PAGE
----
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Partnership: Economic development can rebound in 2021

Posted on January 11, 2021

Local news

kripley@springhopeenterprise.com

Chung

Chung

NASHVILLE — Economic development projects shriveled up in March but showed a strong rebound by fall and prospects are good for 2021, the head of the state’s public-private economic development agency said. 

Chris Chung, the Economic Development Partnership of North Carolina’s CEO, presented a virtual update and an outlook on upcoming activity for 2021 during the Nash County Board of Commissioners’ Jan. 4 regular meeting. 

The six-year-old EDPNC, a nonprofit established by the legislature and under contract with the state to perform economic development functions previously under the Department of Commerce, conducts industrial business recruitment, helps existing firms expand, provides small business startup and international trade assistance and promotes tourism, Chung told commissioners.

Nash County joined the partnership when it revived its own economic development office, breaking away from the Carolinas Gateway Partnership. The agency has 65 employees in North Carolina and more than 70 private investors, and Larry McAdams of Rocky Mount serves on the 17-member board of directors whose appointments are split between the governor and General Assembly.

“We’ve certainly seen a lot of changes to how economic development is being done the past 10 months,” Chung said. “All predictions go out the window with something we’ve seen like the pandemic.”

Chung said the pipeline for economic development projects had been “robust” coming into 2020 but dropped dramatically in March, April and May from 2019.

“We entered 2020 with a strong pipeline of projects. The pandemic turned them quickly on its head. A lot of plans got put on hold when we began to realize the seriousness of the virus,” he said, “and the deals we did have are moving much more slowly.”

But since June and every month since, he said, “we have seen significantly more new projects coming through the door than we did in 2019. Because the light at the end of the tunnel is becoming more apparent, we’ve seen a major uptick in new projects. We expect more site visits in 2021.”

He stressed that having a qualified workforce and good available sites was still important to being considered by prospective industries, but he said the pandemic shifted companies’ interest in locating in urban areas to more suburban areas and smaller towns where workers could use some aspect of home employment.

“Urban density has been exposed by the pandemic as a riskier thing than people ever thought,” Chung said. “After the pandemic, some of those urban neighborhoods are not going to seem so appealing. Office trends will change quite a bit heading into 2021.”

Another trend Chung said the state is seeing is a lot of food and beverage companies seeking manufacturing plants to produce prepackaged foods. Noting that the hospitality industry suffered the largest sustained job loss, he suggested the county consider focusing on retraining hospitality workers to work in prepackaged food plants. He also said new jobs would also require some background in technology.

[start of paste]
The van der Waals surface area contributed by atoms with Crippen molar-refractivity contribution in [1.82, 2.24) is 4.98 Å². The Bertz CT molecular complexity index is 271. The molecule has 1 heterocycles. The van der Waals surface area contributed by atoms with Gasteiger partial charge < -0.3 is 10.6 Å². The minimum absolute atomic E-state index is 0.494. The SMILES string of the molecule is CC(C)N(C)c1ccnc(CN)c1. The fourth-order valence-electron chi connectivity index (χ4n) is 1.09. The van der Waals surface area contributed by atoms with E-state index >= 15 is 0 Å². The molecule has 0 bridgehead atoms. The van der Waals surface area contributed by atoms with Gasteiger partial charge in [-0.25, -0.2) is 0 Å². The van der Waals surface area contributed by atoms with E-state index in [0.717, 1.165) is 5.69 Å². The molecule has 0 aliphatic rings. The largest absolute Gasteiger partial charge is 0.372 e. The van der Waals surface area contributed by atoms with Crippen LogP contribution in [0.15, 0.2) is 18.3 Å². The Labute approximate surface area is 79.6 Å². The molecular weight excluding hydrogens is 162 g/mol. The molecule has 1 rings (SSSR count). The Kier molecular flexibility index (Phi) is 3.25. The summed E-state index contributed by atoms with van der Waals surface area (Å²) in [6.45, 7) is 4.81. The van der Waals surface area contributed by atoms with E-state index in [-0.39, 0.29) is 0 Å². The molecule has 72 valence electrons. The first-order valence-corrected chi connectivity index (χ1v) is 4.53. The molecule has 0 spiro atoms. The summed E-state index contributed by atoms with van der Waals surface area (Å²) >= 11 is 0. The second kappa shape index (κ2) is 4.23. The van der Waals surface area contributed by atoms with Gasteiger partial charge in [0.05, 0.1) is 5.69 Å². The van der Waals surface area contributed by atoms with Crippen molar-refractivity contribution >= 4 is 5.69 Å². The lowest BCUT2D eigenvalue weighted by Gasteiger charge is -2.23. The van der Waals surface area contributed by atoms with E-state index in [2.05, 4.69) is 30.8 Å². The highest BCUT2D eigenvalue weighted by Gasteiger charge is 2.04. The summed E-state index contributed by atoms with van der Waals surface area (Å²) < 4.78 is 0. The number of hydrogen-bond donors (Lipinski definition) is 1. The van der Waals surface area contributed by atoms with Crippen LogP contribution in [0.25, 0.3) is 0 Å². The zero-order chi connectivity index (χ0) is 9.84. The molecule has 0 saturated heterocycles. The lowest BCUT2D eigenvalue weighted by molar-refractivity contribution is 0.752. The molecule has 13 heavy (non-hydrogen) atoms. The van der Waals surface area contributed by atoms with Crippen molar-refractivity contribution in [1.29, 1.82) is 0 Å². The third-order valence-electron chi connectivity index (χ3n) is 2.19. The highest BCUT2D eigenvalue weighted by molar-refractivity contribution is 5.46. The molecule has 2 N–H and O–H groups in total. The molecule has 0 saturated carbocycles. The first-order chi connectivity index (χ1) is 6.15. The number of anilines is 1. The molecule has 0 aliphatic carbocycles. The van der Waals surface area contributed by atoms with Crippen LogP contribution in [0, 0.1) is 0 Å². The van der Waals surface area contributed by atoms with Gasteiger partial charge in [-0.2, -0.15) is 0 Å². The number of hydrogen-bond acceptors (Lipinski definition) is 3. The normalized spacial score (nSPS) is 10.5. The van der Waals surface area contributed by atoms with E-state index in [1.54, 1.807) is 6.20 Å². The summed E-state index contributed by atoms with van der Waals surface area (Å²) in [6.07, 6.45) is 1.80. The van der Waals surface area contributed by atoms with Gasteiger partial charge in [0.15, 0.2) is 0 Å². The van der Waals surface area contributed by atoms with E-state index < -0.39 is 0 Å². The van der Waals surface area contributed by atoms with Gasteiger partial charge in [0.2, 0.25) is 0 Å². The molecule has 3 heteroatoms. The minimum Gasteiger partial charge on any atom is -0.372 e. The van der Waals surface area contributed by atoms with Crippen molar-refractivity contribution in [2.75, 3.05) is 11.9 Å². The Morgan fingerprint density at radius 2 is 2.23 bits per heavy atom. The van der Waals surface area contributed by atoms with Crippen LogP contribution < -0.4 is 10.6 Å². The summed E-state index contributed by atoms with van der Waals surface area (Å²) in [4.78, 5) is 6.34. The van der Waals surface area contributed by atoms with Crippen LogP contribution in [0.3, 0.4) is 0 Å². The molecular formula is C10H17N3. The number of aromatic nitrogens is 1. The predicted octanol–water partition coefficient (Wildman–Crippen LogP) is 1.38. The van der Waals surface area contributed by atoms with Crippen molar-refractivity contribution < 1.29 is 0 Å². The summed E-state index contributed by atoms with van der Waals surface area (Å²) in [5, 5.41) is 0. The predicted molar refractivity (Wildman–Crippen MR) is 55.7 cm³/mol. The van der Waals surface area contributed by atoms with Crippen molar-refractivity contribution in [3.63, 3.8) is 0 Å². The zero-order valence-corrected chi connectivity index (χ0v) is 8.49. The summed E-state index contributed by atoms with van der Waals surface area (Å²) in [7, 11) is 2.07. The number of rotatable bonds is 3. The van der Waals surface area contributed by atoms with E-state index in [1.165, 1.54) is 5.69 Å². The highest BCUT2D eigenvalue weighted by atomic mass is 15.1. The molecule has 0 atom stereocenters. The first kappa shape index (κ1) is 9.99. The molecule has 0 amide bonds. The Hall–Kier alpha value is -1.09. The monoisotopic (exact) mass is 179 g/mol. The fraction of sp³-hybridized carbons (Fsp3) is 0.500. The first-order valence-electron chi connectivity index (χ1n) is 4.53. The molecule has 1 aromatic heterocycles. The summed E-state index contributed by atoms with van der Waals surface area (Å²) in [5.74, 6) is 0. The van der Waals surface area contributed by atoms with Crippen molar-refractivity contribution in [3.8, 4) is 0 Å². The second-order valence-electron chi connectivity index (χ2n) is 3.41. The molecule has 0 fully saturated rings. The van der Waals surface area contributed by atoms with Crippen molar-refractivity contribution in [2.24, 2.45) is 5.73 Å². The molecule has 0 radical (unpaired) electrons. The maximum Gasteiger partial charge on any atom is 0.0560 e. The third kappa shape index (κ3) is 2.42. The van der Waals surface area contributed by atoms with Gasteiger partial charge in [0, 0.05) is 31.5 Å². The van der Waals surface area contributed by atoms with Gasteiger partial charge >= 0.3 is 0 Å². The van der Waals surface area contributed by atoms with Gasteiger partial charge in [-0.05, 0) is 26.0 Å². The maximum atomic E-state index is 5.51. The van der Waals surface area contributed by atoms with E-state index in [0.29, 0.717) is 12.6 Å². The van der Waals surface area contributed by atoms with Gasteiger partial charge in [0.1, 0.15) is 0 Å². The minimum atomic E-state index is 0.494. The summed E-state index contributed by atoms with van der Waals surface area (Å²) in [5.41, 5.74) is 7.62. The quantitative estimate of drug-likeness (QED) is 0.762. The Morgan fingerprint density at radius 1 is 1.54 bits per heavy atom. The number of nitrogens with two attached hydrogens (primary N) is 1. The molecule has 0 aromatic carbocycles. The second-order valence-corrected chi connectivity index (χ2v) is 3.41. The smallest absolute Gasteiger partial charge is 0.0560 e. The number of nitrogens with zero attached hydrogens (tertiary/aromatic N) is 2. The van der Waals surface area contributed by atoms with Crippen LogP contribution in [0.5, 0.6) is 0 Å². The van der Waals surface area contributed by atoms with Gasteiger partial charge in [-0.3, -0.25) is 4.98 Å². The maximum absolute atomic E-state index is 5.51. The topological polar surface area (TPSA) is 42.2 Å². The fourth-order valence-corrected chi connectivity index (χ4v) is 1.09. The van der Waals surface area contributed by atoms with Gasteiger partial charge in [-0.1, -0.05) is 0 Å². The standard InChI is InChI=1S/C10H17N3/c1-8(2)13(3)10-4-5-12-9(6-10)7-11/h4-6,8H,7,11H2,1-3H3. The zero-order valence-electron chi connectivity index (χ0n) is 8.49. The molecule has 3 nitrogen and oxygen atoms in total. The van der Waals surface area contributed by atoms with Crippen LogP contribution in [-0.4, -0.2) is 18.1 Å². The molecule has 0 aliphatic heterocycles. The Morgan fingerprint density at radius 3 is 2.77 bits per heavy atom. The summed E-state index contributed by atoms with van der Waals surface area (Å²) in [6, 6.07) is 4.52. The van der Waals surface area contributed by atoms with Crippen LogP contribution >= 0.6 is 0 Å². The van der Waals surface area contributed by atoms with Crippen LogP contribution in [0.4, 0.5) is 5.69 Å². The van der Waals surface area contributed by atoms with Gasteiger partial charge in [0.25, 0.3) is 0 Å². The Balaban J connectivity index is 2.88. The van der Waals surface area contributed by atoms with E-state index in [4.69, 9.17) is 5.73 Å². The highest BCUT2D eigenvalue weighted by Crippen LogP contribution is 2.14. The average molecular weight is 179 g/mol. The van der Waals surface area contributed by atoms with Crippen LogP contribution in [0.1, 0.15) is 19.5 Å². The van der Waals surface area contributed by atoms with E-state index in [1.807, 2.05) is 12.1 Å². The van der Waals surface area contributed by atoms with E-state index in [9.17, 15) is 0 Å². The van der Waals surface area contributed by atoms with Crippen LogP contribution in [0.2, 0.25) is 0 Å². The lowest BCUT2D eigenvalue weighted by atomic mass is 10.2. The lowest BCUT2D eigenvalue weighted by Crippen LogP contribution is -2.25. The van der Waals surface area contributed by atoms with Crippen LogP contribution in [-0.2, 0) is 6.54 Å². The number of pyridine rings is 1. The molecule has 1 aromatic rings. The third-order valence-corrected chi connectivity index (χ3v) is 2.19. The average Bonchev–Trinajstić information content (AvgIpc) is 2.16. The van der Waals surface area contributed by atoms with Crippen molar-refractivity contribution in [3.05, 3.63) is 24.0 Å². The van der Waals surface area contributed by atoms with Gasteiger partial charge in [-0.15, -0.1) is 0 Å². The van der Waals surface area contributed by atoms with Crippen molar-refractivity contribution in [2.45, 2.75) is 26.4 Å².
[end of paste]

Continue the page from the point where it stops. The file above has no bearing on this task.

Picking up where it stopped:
He said Nash County’s use of shell buildings was an advantage because counties with no available buildings would “not get very far in consideration because chances are we will have other sites available in North Carolina.” He said shell buildings were more flexible and “a cut above” a vacant building formerly used by another company.

Chung also noted that since the pandemic cut down on site visits, companies were conducting more research online and interacting virtually. He praised the county’s website for having good information for prospective industries.

He expressed the hope that “at least a more normal year is ahead for us.”

“We are new, in our baby stage,” said county board Chairman Robbie Davis. “If you’ll get us a good industry here, a little extra help, we’ll stand on our own from then on.”

In other business, commissioners amended the county’s unified development ordinance to allow government-owned animal shelters as a separate permitted land use as the county works on plans for a new animal shelter to replace the existing facility in Nashville.

Previously, animal shelters were allowed under “animal specialty services” without restrictions in A-1 (agricultural) and GI (general industrial) zones as well as in the RC (rural commercial) an GC (general commercial) zones subject to the restriction that no outdoor animal pens are runs are permitted.

The amended ordinance, approved unanimously, will allow a government-owned animal shelter in the OI (office and institutional) zoning district, as well as the A-1 and GI districts, with outdoor animal pens and runs provided that the pens and runs are located at least 200 feet away from adjacent residentially zoned or used property in order to mitigate potential noise.

In other zoning action, the board rezoned a 23.7-acre tract on Eastern Avenue near Nash Community College from residential to office and institutional. The county recently optioned the property for future development of county facilities and/or expansion of the adjacent community college campus.

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